Essay on Ambiguity within Shakespeare's Ambiguous Hamlet

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Ambiguity within Hamlet

The Shakespearean tragic drama Hamlet, though recognized as an unexcelled classic of tragedy by many literary critics, is nevertheless ambiguous in various words and actions. This problematic dimension of the drama will be considered in this essay.

Howard Felperin, in his essay “O’erdoing Termagant,” expounds on the ambiguity within Hamlet’s directives to the plays (“O, it offends me to the soul . . .”):

Yet whether or not Hamlet’s account of the purpose of playing is also Shakespeare'’, the fact that it occupies a central place within the most theatrically self-conscious and complex of his plays makes it more problematic than is usually supposed, a text in certain respects ambiguous
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For my part, I find not the least difficulty in believing that the word carries both its usual meaning and that of “reflection and anxious thought.” It is a platitude of Shakespeare study that Shakespeare could, with wonderful ease, charge a word with two or three meanings at once; there is hardly a page of Shakespeare which does not illustrate this; and, in any case, the word “conscience” means for us all both a command to do what is right and anxious reflection as to what is, in fact, the right thing to do. If I had to choose (what I feel under no compulsion whatever to do) between the two meanings proposed, I should unhesitatingly choose the former and usual meaning. (43)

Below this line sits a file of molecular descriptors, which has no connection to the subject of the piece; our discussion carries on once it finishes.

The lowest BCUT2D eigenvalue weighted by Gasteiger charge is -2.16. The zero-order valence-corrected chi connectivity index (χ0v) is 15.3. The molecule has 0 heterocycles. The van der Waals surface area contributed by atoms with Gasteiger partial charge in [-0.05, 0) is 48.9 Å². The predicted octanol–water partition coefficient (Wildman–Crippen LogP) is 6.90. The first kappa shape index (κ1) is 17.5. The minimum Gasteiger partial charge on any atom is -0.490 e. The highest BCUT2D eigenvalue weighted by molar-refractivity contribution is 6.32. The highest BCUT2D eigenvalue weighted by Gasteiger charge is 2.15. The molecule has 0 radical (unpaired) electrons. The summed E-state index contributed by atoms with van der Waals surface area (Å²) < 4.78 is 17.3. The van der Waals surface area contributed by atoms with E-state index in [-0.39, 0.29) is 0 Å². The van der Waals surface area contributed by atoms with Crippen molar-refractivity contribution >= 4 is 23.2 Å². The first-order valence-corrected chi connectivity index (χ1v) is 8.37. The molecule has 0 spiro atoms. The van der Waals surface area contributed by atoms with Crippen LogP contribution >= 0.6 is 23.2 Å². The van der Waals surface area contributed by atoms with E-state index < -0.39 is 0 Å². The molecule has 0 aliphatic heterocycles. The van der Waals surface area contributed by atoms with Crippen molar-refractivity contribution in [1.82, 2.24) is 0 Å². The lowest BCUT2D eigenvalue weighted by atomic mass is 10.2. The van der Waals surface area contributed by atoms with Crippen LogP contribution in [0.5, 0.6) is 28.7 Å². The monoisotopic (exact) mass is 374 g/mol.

Harold Bloom in the Introduction to Modern Critical Interpretations: Hamlet expounds on the ambiguity and mysterious conduct of the hero during the final act:

When Horatio responds that Claudius will hear shortly from, presumably that Rosencrantz and Guildenstern have been executed, Hamlet rather ambiguously [my italics] makes what might be read as a final vow of revenge:

It will be short. The interim is mine.

And a man’s life’s no more than to say “one.”

However this is to be interpreted, Hamlet forms no plot, and is content with a wise passivity, knowing that Claudius must act. Except for the scheme of Claudius and Laertes, we and the prince might be confronted by a kind of endless standoff. What seems clear is that the urgency

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